Page:The Folk-Lore Journal Volume 7 1889.djvu/398

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The first said, " If your daughter should die before she reaches the age of fifteen, I will give her a grand funeral."

The second said, " If she die before the age of fifteen, I will collect her bones after the body is cremated and bear them to the burial- ground."

The third said, " If your daughter die before she reaches the age of fifteen, I will watch in the burial-ground."

To these proposals the parents of the girl gave their consent. came to pass that the girl died before she was fifteen, and her parents called upon the young men to fulfil their promises, and they did so.

"Whilst the third was watching in the burial-ground a Jogi (ascetic endowed with the power of working miracles) came that way, on his road from Himavanta (the mysterious forest of the Himalaya), and, seeing him, asked if he would like the girl to be made alive again ; and, on his saying that he would, he restored her to him alive and with all her former beauty.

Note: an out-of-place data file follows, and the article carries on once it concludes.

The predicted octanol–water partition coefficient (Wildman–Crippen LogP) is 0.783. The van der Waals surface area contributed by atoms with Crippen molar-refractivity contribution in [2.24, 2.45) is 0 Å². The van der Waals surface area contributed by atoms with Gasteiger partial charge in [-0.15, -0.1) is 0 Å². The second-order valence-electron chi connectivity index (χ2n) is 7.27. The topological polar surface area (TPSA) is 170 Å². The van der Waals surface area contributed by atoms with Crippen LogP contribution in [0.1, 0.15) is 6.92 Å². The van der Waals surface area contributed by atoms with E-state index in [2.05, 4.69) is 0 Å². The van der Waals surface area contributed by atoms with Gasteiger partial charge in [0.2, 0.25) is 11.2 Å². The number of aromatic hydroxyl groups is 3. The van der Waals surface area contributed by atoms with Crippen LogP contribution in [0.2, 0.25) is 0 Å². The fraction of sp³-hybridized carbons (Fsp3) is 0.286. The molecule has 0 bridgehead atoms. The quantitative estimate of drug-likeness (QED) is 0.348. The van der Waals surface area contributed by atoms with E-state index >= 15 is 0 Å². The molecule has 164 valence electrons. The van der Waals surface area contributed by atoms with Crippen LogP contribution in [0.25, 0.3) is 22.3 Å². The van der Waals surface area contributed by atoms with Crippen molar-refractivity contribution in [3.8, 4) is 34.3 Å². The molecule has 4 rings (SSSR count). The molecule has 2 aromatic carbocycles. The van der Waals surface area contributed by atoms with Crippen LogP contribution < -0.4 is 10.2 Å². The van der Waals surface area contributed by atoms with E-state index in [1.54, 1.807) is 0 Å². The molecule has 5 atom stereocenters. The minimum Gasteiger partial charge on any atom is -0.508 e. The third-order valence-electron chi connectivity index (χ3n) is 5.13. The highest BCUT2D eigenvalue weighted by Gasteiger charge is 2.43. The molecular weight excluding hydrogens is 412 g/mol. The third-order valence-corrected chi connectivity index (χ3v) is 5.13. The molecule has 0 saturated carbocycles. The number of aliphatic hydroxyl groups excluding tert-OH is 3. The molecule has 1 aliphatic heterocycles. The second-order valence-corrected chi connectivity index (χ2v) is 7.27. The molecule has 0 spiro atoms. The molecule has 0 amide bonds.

The other two young men on hearing of this said that, as they had performed their promises, they had also a right to have her in marriage.

After arguing the matter between themselves, they agreed to go to Princess Sudhammacari and abide by her decision. After they had each stated their claim, she gave the following decision : —

" One of you performed the funeral ceremonies and went his way ; the other carried the bones to the burial-ground and departed ; but the third remained watching in the burial-ground.

" The man who constituted himself a guardian of the burial-ground is debased for seven generations ; and, inasmuch as the girl came to life when he still remained with her though dead, he has an undoubted right to her now that she has come to life again."

Note. — At the time of the story the marriageable age appears to have been fifteen, and infant marriages had not come into fashion.